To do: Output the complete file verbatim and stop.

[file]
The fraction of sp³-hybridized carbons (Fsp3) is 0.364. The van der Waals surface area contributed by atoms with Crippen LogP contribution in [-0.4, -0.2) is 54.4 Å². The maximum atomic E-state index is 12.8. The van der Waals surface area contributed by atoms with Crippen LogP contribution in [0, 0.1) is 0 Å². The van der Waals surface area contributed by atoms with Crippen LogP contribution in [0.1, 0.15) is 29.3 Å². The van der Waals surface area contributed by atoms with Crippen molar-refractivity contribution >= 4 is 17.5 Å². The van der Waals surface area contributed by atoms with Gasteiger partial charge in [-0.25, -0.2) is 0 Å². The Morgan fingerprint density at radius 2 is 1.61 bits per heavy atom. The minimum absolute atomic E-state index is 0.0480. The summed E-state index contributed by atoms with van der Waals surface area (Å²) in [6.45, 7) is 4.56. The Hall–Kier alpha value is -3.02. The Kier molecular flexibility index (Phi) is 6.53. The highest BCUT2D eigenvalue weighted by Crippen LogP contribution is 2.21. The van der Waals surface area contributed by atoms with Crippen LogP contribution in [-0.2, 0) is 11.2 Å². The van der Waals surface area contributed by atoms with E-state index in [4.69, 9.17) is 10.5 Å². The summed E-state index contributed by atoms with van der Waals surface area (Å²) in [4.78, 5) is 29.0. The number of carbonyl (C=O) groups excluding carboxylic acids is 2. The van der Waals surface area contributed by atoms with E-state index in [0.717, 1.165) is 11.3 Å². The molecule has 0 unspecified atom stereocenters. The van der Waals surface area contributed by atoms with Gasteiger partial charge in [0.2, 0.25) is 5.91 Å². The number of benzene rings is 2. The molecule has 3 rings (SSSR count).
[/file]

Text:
The fraction of sp³-hybridized carbons (Fsp3) is 0.364. The van der Waals surface area contributed by atoms with Crippen LogP contribution in [-0.4, -0.2) is 54.4 Å². The maximum atomic E-state index is 12.8. The van der Waals surface area contributed by atoms with Crippen LogP contribution in [0, 0.1) is 0 Å². The van der Waals surface area contributed by atoms with Crippen LogP contribution in [0.1, 0.15) is 29.3 Å². The van der Waals surface area contributed by atoms with Crippen molar-refractivity contribution >= 4 is 17.5 Å². The van der Waals surface area contributed by atoms with Gasteiger partial charge in [-0.25, -0.2) is 0 Å². The Morgan fingerprint density at radius 2 is 1.61 bits per heavy atom. The minimum absolute atomic E-state index is 0.0480. The summed E-state index contributed by atoms with van der Waals surface area (Å²) in [6.45, 7) is 4.56. The Hall–Kier alpha value is -3.02. The Kier molecular flexibility index (Phi) is 6.53. The highest BCUT2D eigenvalue weighted by Crippen LogP contribution is 2.21. The van der Waals surface area contributed by atoms with Crippen LogP contribution in [-0.2, 0) is 11.2 Å². The van der Waals surface area contributed by atoms with E-state index in [4.69, 9.17) is 10.5 Å². The summed E-state index contributed by atoms with van der Waals surface area (Å²) in [4.78, 5) is 29.0. The number of carbonyl (C=O) groups excluding carboxylic acids is 2. The van der Waals surface area contributed by atoms with E-state index in [0.717, 1.165) is 11.3 Å². The molecule has 0 unspecified atom stereocenters. The van der Waals surface area contributed by atoms with Gasteiger partial charge in [0.2, 0.25) is 5.91 Å². The number of benzene rings is 2. The molecule has 3 rings (SSSR count).